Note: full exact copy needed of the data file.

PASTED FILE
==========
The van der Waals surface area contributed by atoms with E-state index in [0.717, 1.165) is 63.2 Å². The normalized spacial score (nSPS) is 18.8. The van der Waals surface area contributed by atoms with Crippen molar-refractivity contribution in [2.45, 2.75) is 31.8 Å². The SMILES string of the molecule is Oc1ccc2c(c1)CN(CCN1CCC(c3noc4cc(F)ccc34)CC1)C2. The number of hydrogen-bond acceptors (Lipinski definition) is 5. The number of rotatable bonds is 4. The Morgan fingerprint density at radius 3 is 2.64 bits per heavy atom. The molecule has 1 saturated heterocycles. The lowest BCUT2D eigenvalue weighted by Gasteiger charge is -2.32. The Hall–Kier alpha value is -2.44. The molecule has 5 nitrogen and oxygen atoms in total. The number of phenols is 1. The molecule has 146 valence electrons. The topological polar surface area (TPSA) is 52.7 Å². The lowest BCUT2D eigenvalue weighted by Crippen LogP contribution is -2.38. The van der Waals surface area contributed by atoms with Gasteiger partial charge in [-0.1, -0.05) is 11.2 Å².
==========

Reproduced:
The van der Waals surface area contributed by atoms with E-state index in [0.717, 1.165) is 63.2 Å². The normalized spacial score (nSPS) is 18.8. The van der Waals surface area contributed by atoms with Crippen molar-refractivity contribution in [2.45, 2.75) is 31.8 Å². The SMILES string of the molecule is Oc1ccc2c(c1)CN(CCN1CCC(c3noc4cc(F)ccc34)CC1)C2. The number of hydrogen-bond acceptors (Lipinski definition) is 5. The number of rotatable bonds is 4. The Morgan fingerprint density at radius 3 is 2.64 bits per heavy atom. The molecule has 1 saturated heterocycles. The lowest BCUT2D eigenvalue weighted by Gasteiger charge is -2.32. The Hall–Kier alpha value is -2.44. The molecule has 5 nitrogen and oxygen atoms in total. The number of phenols is 1. The molecule has 146 valence electrons. The topological polar surface area (TPSA) is 52.7 Å². The lowest BCUT2D eigenvalue weighted by Crippen LogP contribution is -2.38. The van der Waals surface area contributed by atoms with Gasteiger partial charge in [-0.1, -0.05) is 11.2 Å².